And it’s a very, for me, a very enlightening moment to be able to go, “This is my life now and I don’t know how many days I have on this earth, but let’s make them amazing.” Let’s make them amazing for me, which in turn, of course, makes it wonderful for my family, but the focus is just completely different. And if that’s one thing that I can say is it’s just wonderful to live in second gear, just slow down! Because you’re missing… I missed so much I can’t talk for anyone else but I missed so much. And that’s the hugest feeling and that in itself brings I think just not just the resilience but it’s the piece that it’s okay, that it’s okay and I’m gonna be okay.

~M: You said so many powerful things in that time, Bron. I told you you’d be inspired by Bron right?

I just appreciate you sharing your story, your attitude, your bubbly personality. The way you got through this, even though the sadness and the grief, I’m sure at times overtook you on those days, you were lying around. And the fact that you chose very consciously to live one day at a time. Just for today, drink water. Just for today, take this tablet that you need to take. Just for today, breathe. Just for today. I love that message.

It is so important for those of us who live in high gear most of the time to take it down a notch, to take it down to second gear, so we don’t miss things. So you’ve taught me something. It’s not that I didn’t know it. I think we all know it, that when we move too fast, we are missing things. We’re missing the things that could delight us. Yeah, I could go on.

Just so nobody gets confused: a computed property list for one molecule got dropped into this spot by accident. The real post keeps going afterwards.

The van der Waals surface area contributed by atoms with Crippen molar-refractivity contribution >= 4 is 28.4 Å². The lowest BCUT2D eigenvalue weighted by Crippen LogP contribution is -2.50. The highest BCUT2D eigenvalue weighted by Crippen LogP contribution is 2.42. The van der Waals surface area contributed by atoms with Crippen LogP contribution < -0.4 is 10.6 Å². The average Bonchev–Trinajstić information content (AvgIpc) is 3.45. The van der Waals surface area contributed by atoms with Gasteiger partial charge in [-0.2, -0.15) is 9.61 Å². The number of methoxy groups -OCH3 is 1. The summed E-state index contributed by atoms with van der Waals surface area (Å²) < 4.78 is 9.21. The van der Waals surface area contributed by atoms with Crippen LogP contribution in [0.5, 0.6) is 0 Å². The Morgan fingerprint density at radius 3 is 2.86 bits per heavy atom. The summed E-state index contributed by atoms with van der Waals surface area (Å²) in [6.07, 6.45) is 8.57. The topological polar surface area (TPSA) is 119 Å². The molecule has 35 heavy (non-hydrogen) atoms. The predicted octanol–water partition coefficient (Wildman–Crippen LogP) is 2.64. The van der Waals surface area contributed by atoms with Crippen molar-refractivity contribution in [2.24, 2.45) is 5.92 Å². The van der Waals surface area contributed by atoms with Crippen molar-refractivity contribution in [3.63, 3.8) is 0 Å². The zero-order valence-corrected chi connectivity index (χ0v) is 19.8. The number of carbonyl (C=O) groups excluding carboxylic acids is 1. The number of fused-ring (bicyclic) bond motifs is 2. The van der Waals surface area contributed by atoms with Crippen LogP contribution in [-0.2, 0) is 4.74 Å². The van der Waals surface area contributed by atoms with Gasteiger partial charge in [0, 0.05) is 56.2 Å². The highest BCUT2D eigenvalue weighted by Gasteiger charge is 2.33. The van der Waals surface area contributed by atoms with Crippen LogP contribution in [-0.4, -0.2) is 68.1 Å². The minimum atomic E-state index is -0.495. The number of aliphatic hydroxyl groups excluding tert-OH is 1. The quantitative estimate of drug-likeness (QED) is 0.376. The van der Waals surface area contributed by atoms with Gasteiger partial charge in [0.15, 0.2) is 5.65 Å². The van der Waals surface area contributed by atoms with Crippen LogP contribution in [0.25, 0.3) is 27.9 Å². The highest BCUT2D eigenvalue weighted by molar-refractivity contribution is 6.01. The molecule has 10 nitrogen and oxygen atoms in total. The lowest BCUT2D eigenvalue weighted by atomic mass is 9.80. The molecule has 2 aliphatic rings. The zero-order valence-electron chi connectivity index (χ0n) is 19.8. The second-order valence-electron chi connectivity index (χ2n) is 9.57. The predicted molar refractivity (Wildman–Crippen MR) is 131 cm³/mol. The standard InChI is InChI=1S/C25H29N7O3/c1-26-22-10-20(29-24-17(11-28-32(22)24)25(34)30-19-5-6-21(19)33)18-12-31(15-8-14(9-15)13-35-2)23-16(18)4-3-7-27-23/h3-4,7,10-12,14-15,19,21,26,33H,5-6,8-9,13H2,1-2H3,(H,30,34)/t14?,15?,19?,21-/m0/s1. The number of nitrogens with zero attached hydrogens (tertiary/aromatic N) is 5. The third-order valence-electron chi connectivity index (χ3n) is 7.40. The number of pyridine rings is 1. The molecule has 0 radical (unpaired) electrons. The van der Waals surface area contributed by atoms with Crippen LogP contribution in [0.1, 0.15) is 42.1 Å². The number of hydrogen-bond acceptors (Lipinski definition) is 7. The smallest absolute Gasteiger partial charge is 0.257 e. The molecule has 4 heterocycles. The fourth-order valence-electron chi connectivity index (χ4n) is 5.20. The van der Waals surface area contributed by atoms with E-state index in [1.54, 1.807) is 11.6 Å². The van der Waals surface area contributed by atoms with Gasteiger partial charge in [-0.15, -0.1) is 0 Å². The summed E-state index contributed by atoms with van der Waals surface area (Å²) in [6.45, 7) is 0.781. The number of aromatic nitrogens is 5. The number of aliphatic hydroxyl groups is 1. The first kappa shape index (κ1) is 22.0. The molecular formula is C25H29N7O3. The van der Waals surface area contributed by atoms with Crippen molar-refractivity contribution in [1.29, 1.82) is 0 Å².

You are amazing, your approach to this insidious disease. It’s a lesson for all of us, regardless of whether we face cancer or any other adversity. “Success Despite Adversity” is the title you gave this episode and I love how you live that.

~B: Thank you. Thank you. There are still days when it does overwhelm me when I catch a glimpse of myself or… And it’s a feeling of loss because that’s what it is. And as you say, it doesn’t matter what your adversity is. It’s the same feelings of loss and something that you didn’t choose.

We didn’t choose. I didn’t choose this journey. It’s what you do with it. When I say do, it’s about being, I think. It’s about who you wanna be to be able to do what has to be done, and that’s something I’m sure you can really understand.

~M: Yeah, no, that’s so important to say. Thank you for saying that. You’re right.

It’s not how much we do, it’s who we decide to be when we’re doing it.

~B: Yeah.

~M: And you said you had the choice not to be the victim. That would have been so easy.

~B: I wanted to be the victim.

Oh, come on, let me be the victim. But the thing is…

~M: Just for a minute, just for a minute, please let me.

~B: Let me hand over all responsibility to someone else, I wanna… But doesn’t mean you don’t have that pity party or that feeling of grief for yourself. Of course you… That’s a normal human emotion. It’s more around, “Well, now what?” in terms of what goes next.

I might have been lying in a bed sick, but that doesn’t mean that I wasn’t allowing the lessons to be learned ’cause again, that’s again a choice, a choice to use what’s happened as a lesson.